Being an outsider, I saw the indian ceremonies at call outs for many years before being called out.  During that time, I had no knowledge Lenni-Lenape.  There was a brief script.  Every time we'd see the regalia and comment on head dresses, shorts, how well the script was done, etc.  

It's not a fight I want to take up.  I raised the point as I liked the original video that started this thread as it solved a cringe I experience at every call out ceremony.  

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21 hours ago, fred8033 said:

Qwazse ... and HashTagScouts ... I value and recognize your points.  There is a long tradition in OA using indian lore for ceremonies and to communicate OA lessons and values.  I can see it being really cool to younger people and very meaningful.  It's just that society has changed and we are very sensitive to the past errors and abuses.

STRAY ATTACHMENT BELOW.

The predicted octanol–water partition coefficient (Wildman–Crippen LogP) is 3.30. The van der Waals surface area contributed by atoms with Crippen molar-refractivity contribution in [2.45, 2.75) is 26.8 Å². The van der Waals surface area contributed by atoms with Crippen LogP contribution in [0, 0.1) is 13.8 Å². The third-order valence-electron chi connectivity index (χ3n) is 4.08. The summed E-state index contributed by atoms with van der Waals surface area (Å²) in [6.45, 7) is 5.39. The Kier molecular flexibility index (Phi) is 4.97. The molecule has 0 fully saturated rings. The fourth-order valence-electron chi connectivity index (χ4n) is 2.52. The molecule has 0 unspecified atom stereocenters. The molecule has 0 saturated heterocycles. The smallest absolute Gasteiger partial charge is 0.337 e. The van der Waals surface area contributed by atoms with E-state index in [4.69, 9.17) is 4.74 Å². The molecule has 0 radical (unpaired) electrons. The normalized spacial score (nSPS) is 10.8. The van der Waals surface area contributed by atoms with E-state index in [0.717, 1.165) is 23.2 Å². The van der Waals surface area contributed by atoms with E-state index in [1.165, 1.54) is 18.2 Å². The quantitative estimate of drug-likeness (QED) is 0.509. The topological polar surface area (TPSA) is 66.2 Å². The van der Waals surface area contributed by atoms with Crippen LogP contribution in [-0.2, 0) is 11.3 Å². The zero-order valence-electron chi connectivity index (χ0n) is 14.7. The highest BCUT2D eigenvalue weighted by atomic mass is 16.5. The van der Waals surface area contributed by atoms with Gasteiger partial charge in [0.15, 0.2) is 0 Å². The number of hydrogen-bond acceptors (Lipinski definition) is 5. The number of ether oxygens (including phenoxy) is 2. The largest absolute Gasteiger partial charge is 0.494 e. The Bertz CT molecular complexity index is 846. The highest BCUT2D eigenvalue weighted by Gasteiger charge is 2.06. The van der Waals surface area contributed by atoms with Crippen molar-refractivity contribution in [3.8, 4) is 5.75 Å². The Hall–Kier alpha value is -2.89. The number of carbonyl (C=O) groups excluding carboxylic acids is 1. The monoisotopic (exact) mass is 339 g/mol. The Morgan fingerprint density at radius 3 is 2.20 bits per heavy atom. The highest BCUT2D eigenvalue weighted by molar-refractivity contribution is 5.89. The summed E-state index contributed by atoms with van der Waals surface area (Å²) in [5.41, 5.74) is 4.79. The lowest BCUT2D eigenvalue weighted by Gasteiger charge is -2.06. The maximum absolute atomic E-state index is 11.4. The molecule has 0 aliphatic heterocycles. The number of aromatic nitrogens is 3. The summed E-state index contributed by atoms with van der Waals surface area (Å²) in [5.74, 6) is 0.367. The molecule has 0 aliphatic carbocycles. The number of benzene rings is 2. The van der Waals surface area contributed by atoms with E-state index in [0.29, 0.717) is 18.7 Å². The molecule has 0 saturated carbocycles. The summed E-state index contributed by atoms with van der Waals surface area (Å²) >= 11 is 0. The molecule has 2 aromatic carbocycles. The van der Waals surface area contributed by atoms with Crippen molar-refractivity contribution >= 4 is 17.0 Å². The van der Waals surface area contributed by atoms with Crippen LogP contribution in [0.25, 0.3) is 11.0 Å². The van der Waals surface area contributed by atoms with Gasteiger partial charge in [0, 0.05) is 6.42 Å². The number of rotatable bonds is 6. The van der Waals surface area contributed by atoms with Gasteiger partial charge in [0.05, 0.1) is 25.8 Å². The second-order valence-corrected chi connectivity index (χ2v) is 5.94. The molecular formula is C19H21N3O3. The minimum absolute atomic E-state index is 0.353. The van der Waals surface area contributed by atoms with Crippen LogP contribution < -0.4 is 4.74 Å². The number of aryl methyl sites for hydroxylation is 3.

I quoted "local nations" as it's really a hard thing to define local in a 50 state organization.  Plus, tribes are made up of many many individuals.  I could see some agreeing and some having major issues with it.  I could also see this changing easily with time as society is changing quickly these days.  

Being an outsider, I saw the indian ceremonies at call outs for many years before being called out.  During that time, I had no knowledge Lenni-Lenape.  There was a brief script.  Every time we'd see the regalia and comment on head dresses, shorts, how well the script was done, etc.  

It's not a fight I want to take up.  I raised the point as I liked the original video that started this thread as it solved a cringe I experience at every call out ceremony.